She mentioned her friend’s name. “She started with me at the diet clinic but dropped out after only a couple of weeks,” Jessica said. “She told me that was when she started coming to see you. I had coffee with her this morning and told her about the things my mother had been saying and how much I hate what is happening with my body. That was when she compared her neck and hands to mine. She didn’t have to say anything else. I asked for your phone number.”

“That was the emergency?”

“You bet.” She gave me a small smile. “Can you help?”

I smiled back, trying to reassure her. I was just happy she had come to me because I knew exactly how to help her.

Jessica told me she was rigorously following an extremely low-fat diet with which I was familiar. Some of its adherents, including Jessica, regarded all fat in food as more or less toxic. As a result of this overzealousness, their bodies had lower than healthy levels of certain fatty acids that the body does not make itself. These fatty acids, called essential fatty acids, are necessary for the body’s manufacture of important molecules that are the building blocks of hormones and other substances. In trying to avoid all fats, Jessica had likely deprived herself of even the good ones.

But could I be certain that her very-low-fat diet was the cause of her skin and hair problems? No, I could not. She had recently had a thorough physical, and no medical disorder had been diagnosed. So, I ruled out that as a cause. What about perimenopause? She was thirty-eight, so it was possible.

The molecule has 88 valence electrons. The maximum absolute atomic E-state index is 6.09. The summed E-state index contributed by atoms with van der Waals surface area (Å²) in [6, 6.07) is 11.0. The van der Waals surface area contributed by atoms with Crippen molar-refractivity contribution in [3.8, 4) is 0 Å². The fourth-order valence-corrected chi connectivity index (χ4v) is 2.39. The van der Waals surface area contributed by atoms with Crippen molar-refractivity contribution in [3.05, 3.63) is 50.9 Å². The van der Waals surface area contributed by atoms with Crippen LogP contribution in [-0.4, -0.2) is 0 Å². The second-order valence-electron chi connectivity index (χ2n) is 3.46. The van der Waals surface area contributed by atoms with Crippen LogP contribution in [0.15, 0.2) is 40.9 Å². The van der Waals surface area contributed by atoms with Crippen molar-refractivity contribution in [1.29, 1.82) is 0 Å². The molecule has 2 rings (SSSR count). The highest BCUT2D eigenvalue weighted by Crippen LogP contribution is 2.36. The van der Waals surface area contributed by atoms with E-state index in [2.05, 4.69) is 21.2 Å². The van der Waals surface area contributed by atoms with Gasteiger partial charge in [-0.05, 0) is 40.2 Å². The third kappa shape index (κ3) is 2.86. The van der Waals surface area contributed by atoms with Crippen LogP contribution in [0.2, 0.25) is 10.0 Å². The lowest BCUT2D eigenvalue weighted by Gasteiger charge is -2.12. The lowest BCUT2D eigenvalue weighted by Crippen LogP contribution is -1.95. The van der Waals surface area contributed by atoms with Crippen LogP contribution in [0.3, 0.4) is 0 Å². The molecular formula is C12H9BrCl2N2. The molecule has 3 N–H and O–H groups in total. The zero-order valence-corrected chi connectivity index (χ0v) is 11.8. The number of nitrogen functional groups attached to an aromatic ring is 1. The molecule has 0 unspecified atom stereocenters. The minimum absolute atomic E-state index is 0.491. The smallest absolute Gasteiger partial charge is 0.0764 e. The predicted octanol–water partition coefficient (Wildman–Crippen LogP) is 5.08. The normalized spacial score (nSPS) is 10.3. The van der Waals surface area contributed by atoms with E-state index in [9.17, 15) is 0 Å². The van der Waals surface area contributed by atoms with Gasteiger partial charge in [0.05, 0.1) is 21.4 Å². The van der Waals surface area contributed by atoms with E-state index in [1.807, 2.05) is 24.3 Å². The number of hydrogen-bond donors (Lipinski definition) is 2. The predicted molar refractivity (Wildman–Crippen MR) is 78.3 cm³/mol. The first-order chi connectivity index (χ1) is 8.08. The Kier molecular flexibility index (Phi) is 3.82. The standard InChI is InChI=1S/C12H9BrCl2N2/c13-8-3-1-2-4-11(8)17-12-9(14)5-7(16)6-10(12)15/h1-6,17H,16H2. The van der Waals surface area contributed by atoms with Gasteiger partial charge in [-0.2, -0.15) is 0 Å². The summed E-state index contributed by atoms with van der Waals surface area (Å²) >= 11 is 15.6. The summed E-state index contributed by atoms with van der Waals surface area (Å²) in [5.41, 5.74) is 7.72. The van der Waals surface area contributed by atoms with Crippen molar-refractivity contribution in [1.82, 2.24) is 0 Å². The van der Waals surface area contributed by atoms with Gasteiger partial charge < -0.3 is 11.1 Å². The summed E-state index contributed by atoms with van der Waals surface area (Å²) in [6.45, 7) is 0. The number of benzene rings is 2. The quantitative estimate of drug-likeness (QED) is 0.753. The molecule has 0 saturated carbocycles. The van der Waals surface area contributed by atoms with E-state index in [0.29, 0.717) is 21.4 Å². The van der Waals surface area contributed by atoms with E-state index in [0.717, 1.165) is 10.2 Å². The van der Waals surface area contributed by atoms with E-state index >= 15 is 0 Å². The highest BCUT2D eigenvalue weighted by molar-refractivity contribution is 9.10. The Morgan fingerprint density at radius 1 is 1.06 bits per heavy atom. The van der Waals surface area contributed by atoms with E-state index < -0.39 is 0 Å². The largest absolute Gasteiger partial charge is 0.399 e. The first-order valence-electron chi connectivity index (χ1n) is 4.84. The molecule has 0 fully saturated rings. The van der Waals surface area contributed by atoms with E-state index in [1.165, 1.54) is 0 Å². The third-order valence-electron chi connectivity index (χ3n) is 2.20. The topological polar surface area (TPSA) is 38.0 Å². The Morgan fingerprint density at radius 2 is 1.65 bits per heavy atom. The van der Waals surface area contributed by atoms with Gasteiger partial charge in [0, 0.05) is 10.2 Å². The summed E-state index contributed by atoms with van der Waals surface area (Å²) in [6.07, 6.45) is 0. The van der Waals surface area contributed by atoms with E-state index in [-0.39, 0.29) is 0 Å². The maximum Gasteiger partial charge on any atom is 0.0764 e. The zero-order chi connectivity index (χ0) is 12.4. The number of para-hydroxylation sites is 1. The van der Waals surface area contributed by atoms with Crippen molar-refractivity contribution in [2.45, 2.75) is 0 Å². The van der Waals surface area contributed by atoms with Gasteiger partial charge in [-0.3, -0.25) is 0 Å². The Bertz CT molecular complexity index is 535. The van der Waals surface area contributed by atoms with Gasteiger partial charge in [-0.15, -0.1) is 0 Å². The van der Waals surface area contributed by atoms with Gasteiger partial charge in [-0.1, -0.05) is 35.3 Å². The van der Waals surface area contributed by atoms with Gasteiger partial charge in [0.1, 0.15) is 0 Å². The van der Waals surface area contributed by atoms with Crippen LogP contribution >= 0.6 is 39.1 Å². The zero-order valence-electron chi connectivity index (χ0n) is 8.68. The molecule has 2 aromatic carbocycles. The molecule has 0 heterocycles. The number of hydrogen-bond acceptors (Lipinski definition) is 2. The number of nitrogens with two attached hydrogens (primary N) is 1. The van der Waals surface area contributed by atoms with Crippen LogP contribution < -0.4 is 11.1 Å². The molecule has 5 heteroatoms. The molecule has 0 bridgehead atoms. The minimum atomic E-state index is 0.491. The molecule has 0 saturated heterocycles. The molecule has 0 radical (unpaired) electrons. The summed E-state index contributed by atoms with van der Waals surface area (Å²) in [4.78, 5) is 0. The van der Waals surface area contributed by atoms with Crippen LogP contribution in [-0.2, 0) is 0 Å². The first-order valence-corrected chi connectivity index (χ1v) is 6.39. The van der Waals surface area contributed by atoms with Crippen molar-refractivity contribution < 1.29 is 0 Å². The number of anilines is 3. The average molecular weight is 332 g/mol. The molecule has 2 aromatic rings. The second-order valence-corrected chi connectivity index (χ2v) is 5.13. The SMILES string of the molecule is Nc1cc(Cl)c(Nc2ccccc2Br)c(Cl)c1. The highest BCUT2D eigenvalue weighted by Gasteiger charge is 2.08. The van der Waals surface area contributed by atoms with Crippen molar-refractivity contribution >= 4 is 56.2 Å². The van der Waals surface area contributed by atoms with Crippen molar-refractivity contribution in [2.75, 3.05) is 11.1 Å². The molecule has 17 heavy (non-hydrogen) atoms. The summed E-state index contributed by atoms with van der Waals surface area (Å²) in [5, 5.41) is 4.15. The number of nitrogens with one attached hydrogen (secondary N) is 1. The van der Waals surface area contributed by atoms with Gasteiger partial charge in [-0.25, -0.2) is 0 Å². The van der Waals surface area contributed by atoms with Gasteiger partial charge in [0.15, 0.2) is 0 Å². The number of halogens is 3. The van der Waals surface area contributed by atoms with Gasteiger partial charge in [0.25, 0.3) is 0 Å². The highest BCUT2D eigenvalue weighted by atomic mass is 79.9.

The diet I put her on provided all the nutrients that her body required and regulated her blood sugar and other hormones. When she started to look better, she would worry less about her appearance, producing fewer stress hormones. My guess was that with her blood sugar and stress hormones in balance, she would not suffer symptoms from her ovarian hormones. But we would have to wait and see.

Jessica didn’t see the improvement she wanted. It took a while for me to find out why. She finally admitted that she wasn’t following my diet. She just couldn’t bring herself to eat food that she knew contained fat. Jessica, like so many women her age, had been brainwashed by the previous generation to view fat as the ultimate dietary demon.

After several attempts, I finally convinced her that Mediterranean women have been known to have the very best skin and hair I have ever seen. And all they used was extra-virgin olive oil in cooking
and on salads. Finally, the turning point was when her acquaintances began remarking on how much better she was looking, after she had grudgingly agreed to add olive oil to her salad dressing. I needed to say no more! Jessica was now well on her way to recovering her youthful skin and hair.

Take a Turn to Hormone Happiness

You can order your copy of Before the Change here. We’re also still offering FREE bonus gifts, as well as a free Peri Protocol Cookbook. It contains delicious peri-minded meals that are just perfect for your next ladies night in.

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Ann Louise Gittleman, PhD, CNS, is an award-winning New York Times bestselling author of more than thirty books including The Fat Flush Plan series and her latest book, Radical Metabolism. She’s been rewriting the rules of nutrition for more than 40 years and is internationally recognized as a pioneer in the field of diet, detox and women’s health issues. 

For a FREE daily dose of tips and strategies for maintaining healthy weight, conquering insomnia, and much more…check out my Radical Health Tips.

I’d like to meet and greet you on my Facebook groups, so won’t you check us out at the Radical Metabolism RevolutionFat Flush Nation, or my Inner Circle!